Tick Identification to Combat Lyme Disease
Photo credit: Jim Gathany
By Ian Gormely
Toronto – Today, the Vector Institute, an independent, not-for-profit research institute focused on leading-edge machine learning, announced the third of its series of Pathfinder Projects to implement artificial intelligence (AI) in the health sector.
The third Pathfinder Project, performed in partnership with Public Health Ontario (PHO), will classify tick species using computer vision. Blacklegged ticks are the only ticks in Ontario known to carry B. burgdorferi, the bacteria that causes Lyme disease. Not all blacklegged ticks carry B. burgdorferi, but a bite from one is of more concern than a bite from a dog tick or another tick species that doesn’t carry the bacteria. For this project, Vector’s technical AI staff scientist Dr. Elham Dolatabadi, Dr. Vanessa Allen, Chief of Microbiology, PHO and Dr. Samir Patel, clinical microbiologist at PHO, will develop a method to automatically identify tick species using computer vision.
The first deliverable will be an AI algorithm that professionals at PHO will use to identify whether or not a tick is a blacklegged tick. The long-term goal is to create an app that anyone can use to simply take a photo of a tick. Once the app identifies the species, it will provide advice.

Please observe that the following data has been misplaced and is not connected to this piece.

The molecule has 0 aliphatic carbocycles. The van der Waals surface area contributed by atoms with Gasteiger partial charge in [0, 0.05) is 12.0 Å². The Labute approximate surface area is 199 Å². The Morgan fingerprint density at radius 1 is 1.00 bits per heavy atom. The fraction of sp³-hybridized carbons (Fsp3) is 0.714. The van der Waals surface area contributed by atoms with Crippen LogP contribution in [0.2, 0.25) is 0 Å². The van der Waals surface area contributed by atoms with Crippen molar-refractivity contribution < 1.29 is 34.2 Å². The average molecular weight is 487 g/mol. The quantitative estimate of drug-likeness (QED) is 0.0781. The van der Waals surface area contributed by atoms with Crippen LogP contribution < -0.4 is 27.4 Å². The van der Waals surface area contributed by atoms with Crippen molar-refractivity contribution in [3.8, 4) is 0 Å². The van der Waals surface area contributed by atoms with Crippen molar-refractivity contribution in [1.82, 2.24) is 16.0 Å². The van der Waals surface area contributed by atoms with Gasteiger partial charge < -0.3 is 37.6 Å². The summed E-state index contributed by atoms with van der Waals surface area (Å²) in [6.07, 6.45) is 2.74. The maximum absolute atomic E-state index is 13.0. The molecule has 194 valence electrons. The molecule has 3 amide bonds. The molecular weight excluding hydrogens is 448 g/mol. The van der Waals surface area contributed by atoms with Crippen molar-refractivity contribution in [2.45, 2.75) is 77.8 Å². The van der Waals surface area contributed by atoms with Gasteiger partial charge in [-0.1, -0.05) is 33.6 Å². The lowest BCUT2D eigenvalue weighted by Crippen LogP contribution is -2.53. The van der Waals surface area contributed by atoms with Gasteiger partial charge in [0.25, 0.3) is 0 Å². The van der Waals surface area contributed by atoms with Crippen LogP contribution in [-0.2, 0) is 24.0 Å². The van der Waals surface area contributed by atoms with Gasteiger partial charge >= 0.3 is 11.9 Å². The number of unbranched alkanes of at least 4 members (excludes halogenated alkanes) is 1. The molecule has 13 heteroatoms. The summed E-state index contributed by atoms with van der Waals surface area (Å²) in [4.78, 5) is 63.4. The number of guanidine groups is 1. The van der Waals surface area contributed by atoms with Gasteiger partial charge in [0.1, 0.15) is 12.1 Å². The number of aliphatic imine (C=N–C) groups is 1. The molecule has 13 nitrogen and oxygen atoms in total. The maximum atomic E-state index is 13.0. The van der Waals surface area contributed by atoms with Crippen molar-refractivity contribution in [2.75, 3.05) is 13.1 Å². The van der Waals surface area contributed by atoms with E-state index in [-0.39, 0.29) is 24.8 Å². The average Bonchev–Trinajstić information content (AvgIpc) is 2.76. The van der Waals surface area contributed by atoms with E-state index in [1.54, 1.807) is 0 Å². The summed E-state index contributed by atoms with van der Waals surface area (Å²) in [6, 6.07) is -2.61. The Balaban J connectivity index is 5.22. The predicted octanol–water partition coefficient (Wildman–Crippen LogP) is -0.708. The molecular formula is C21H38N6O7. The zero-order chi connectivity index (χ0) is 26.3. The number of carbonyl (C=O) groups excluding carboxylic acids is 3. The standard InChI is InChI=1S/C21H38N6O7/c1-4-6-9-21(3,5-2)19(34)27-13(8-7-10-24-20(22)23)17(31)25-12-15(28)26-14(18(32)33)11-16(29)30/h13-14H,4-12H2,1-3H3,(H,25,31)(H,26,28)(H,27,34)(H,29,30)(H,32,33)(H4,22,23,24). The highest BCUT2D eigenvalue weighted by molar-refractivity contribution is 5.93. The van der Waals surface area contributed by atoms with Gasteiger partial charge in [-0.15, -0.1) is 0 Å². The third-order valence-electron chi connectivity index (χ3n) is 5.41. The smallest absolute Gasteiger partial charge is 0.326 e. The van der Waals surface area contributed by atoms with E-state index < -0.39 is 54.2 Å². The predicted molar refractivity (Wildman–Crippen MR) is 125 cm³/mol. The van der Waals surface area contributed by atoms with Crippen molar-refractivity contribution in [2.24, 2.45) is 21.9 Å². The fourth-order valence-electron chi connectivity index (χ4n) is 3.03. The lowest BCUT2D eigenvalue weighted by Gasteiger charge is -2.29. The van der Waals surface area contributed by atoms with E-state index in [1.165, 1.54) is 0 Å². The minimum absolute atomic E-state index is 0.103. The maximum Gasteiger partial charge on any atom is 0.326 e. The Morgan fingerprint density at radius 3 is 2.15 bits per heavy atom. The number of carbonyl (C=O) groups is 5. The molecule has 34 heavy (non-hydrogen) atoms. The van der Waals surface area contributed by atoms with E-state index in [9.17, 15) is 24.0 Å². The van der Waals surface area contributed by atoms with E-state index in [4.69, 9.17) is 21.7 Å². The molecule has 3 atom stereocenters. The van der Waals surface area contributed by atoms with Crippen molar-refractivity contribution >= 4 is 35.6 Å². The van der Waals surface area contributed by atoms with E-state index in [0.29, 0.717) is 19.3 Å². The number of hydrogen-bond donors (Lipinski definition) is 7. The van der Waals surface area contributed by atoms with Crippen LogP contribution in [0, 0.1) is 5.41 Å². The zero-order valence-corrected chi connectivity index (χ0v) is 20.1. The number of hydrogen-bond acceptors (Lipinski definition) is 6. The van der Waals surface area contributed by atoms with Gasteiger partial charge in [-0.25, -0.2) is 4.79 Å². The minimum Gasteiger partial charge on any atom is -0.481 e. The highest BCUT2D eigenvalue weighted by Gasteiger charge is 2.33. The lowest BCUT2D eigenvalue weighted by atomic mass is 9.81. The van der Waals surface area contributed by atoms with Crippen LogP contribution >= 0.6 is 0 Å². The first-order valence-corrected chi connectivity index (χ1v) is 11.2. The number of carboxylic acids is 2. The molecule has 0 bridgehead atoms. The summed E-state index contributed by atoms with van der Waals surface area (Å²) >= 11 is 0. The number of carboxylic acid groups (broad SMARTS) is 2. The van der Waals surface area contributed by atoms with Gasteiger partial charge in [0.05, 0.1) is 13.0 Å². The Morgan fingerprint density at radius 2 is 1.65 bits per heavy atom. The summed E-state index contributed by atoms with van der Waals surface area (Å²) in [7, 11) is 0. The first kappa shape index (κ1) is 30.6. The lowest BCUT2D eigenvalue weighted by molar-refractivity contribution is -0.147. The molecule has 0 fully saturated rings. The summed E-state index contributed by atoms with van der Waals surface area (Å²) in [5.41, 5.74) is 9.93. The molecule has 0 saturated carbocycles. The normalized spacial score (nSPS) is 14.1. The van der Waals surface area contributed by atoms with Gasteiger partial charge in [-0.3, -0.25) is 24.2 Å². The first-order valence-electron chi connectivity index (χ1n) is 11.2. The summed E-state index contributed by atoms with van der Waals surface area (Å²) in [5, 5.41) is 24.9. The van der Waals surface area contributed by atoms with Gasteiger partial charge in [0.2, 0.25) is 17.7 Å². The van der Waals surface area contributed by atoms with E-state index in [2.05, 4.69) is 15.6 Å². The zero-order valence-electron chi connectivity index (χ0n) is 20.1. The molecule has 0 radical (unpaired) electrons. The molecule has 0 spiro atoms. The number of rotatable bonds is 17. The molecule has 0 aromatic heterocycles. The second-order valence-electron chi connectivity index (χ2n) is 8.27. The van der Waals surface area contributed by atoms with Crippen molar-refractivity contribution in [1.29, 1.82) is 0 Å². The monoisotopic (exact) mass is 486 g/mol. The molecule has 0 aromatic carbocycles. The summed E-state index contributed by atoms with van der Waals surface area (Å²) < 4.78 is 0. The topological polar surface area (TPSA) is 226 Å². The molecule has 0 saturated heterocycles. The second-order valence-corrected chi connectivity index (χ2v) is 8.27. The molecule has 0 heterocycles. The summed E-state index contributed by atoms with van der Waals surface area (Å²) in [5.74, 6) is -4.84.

“The app we want to build would empower the public,” says Dr. Patel. PHO receives around 10,000 ticks each year for identification. Currently, the PHO laboratory has to identify each individual tick that is submitted. “Manually identifying and reporting each tick back to the submitter can take up to three weeks,” he says. The process can be automated using machine learning approaches so it is faster at PHO in the short term. “Once the app is developed the process will be even faster because the app can tell you right away whether or not it is a blacklegged tick and infer the risk of contracting Lyme disease.” The rapid identification of the blacklegged ticks will allow individuals to determine whether or not they should seek medical attention within the recommended 72 hours of tick removal.
Pathfinder Projects are small-scale efforts designed to produce results in 12 to 18 months that guide future research and technology adoption. With technical and resource support from the Vector Institute, the projects each bring together a multidisciplinary research team to tackle an important health care problem or opportunity using machine learning and AI more broadly. Each project was chosen for its potential to help identify a “path” through which world-class machine learning research can be translated into widespread benefits for patients.
About the Vector Institute
The Vector Institute is an independent, not-for-profit corporation dedicated to advancing artificial intelligence, excelling in machine and deep learning. The Vector Institute’s vision is to drive excellence and leadership in Canada’s knowledge, creation, and use of AI to foster economic growth and improve the lives of Canadians.